We live in a brick ranch built in 1968. In a neighborhood of similar brick structures, all sprawled out generously on a lovely plot of land that was once two generations ago a vineyard. The other homes can be seen from just about every view in our house. Average upkeep, hydrangeas, evergreen bushes, occasional summer lillies. The lawns are let go on average about a week sometimes a few days past, but never longer. You can always count on the comforting drone of a mower from some direction, on either side or across the street.
The neighbors that occupy the homes are a little quirky, but steady. They are even a little predictable and yet to me they are fascinating. We live with the town pediatrician, the judge, the retired minister, a couple of teachers and several engineers. Not a bad line up. Here we all are in American middle class, tending and caring for average homes, walking our dogs or strolling our kids. I never knew how friendly the average neighborhood could be. Everyone stopping to chat as they pass around the great circle drive.
It dawns on me that I've always been fascinated with and even admired folk like this. People who do important work and choose to live rather simply. They choose to have an average American standard, tending and caring so vigilantly. I admire them. Steady. These are the kind of people who choose a path and stay with it, even if the times are changing or others are moving up and up and up. They remain. Committed.
Its true that some of the world looks down on people who choose average. You see I think there is a difference between "being" average and "choosing" average.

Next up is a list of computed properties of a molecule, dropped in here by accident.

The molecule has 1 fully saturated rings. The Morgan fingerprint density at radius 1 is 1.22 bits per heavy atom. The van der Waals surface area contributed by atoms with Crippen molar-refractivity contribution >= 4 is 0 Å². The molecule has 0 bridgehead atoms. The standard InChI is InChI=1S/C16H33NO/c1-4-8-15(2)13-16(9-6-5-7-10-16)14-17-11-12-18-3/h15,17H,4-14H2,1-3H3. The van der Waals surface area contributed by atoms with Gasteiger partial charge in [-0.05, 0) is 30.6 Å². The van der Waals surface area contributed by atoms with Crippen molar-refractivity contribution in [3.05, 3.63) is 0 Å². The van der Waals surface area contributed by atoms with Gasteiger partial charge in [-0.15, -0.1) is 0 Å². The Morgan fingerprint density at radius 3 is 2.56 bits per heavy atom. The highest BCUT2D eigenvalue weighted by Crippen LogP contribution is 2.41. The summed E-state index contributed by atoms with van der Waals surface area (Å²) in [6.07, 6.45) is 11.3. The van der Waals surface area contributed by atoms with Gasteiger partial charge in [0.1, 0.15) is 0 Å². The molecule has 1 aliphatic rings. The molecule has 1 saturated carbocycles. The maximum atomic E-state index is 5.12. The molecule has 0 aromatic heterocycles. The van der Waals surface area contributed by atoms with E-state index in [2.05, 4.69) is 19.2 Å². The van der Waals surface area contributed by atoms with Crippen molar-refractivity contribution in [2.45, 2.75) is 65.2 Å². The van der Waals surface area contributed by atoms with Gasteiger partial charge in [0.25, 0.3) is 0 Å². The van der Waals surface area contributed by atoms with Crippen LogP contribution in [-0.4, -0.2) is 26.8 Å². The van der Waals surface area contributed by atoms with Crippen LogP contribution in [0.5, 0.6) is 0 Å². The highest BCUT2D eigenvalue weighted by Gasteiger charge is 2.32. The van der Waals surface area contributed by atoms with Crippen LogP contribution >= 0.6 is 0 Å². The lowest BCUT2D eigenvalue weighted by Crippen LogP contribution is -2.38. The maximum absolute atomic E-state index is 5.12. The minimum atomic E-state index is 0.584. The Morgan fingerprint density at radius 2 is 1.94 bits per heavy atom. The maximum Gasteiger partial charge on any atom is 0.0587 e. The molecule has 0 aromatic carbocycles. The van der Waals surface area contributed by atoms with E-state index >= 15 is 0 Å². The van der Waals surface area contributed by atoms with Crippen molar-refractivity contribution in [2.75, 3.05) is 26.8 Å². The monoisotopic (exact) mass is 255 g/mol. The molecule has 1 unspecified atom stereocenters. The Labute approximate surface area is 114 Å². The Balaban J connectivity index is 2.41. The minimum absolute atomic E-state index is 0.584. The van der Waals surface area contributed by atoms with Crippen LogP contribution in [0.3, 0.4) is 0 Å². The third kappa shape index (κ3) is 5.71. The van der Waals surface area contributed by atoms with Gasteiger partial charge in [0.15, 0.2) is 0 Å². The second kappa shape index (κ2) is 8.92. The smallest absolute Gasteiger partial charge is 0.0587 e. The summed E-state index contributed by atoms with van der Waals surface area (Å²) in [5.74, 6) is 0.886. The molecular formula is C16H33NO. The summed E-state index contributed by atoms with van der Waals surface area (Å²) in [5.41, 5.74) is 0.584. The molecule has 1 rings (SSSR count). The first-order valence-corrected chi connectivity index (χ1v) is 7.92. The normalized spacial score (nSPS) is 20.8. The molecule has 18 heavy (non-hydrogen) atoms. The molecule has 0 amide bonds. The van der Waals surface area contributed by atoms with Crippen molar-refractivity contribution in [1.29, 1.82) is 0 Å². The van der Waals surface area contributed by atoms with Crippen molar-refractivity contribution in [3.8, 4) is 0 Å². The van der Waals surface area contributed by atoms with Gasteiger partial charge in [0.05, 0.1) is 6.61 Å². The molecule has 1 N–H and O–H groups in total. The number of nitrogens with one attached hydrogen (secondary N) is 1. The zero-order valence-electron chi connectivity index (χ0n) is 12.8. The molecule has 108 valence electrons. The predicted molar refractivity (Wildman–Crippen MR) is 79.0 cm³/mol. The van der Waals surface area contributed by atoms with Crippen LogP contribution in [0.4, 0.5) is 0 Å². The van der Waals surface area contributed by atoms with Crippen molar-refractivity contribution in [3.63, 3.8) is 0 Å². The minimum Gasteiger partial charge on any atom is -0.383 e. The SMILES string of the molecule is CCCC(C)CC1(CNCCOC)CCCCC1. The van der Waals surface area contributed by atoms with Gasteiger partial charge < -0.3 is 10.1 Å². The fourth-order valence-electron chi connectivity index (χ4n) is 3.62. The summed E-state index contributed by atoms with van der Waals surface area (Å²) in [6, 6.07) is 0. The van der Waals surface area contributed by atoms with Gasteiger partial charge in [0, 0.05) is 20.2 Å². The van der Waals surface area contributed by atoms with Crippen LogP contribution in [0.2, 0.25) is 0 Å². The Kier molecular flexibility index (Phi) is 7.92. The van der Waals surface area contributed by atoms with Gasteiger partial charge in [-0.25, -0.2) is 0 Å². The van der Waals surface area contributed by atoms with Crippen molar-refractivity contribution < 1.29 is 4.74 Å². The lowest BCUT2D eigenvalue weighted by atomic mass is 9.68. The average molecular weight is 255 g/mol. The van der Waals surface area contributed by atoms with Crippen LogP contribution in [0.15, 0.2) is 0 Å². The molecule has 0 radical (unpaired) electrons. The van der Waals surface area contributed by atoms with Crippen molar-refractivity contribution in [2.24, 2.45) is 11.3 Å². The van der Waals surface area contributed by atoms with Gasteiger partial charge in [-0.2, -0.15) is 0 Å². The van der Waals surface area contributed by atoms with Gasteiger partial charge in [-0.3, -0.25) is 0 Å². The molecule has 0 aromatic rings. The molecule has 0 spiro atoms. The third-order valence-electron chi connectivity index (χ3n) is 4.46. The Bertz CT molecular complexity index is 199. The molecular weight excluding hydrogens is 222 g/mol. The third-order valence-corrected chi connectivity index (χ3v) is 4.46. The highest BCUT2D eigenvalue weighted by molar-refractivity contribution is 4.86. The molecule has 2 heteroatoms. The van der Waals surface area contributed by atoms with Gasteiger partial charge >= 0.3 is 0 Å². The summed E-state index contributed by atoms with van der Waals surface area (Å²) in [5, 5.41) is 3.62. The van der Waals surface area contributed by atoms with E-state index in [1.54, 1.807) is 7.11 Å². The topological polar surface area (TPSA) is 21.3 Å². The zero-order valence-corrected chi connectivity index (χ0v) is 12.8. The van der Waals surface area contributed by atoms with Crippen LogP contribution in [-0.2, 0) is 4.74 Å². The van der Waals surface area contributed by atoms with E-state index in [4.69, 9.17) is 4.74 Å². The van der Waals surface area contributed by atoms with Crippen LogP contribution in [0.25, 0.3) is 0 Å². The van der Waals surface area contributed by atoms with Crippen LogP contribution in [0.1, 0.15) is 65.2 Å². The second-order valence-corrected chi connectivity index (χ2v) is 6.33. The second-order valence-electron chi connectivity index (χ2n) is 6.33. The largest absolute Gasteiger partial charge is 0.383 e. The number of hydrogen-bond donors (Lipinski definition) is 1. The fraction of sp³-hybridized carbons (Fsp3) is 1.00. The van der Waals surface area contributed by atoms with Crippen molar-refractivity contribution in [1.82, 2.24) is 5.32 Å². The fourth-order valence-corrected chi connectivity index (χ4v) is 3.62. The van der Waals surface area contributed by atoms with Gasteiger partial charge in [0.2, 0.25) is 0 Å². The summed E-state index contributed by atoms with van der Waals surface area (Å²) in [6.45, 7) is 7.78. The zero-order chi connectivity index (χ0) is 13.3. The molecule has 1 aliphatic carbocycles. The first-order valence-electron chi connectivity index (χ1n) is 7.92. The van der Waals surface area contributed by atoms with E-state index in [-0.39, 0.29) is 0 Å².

In fact, my entire young life, people all around me encouraged my dreaming, my high achieving goals, praised my fruitful endeavors, even persuaded my college degree path. I grew up believing that I was going to change the world. I believed it in every fiber. Ironically, so did many other people my age.
My husband was also praised and persuaded. His rebellious and self-important high school years proved to me that we could be an unstoppable duo. It may have been what drew me to him in the first place, that he believed also. Just like I believed. Watch out world.
Fast forward to my 30 year-old self, lying on my knock-off memory foam queen bed somewhere in seventies suburbia. The kids finally quiet, lying in their own hand-me-down twin beds, doors shut. Freedom. A lonely songbird sings his evening song just outside my window in the overgrown hedge that presses close to the house, the summer light turning a dusky blue.
I'm starting to give up the fight. The drive and the fight that was in me for so long. And it feels incredible.
Like a junkie coming off some addiction that claimed her life for decades. I'm all sweaty and shaky and still find myself at the kitchen sink, hands soapy and warm and gazing out the back window at our perfectly average, flat, grass-patchy yard- imagining perfection. Imagining that my average life exists between narrow cobblestone streets in Italy, immersed, drinking a real cappuccino at the quaint neighborhood bar. Sitting outside, my perfectly painted crimson nails glisten in the dappled sun with every sip drawn to my lips.
I know because I was there, once. An entire blissful semester that left me with the most hammering hangover. Always dreaming of going back to paint that magical olive grove on the hill in Umbria once more. I was just a college girl, emphasis on "girl". But I saw things, tasted things that most people dare not dream of until they are much older and in the way of money.
I went on a prayer and a whopping student loan. And so here I am scrubbing last nights lasagna off a 9x13 Pyrex pan imagining I'm that once not-so-average girl in Italy.
The trouble is twofold. One hand is an escape from dullness. Another hand is the desire for beauty. Neither is wrong. I'm coming off this high and realizing there is work to do. That life is not about the Italian streets of my memory, but it's about making an honest living. Working hard, everyday. Making a plan and sticking to it. Steady.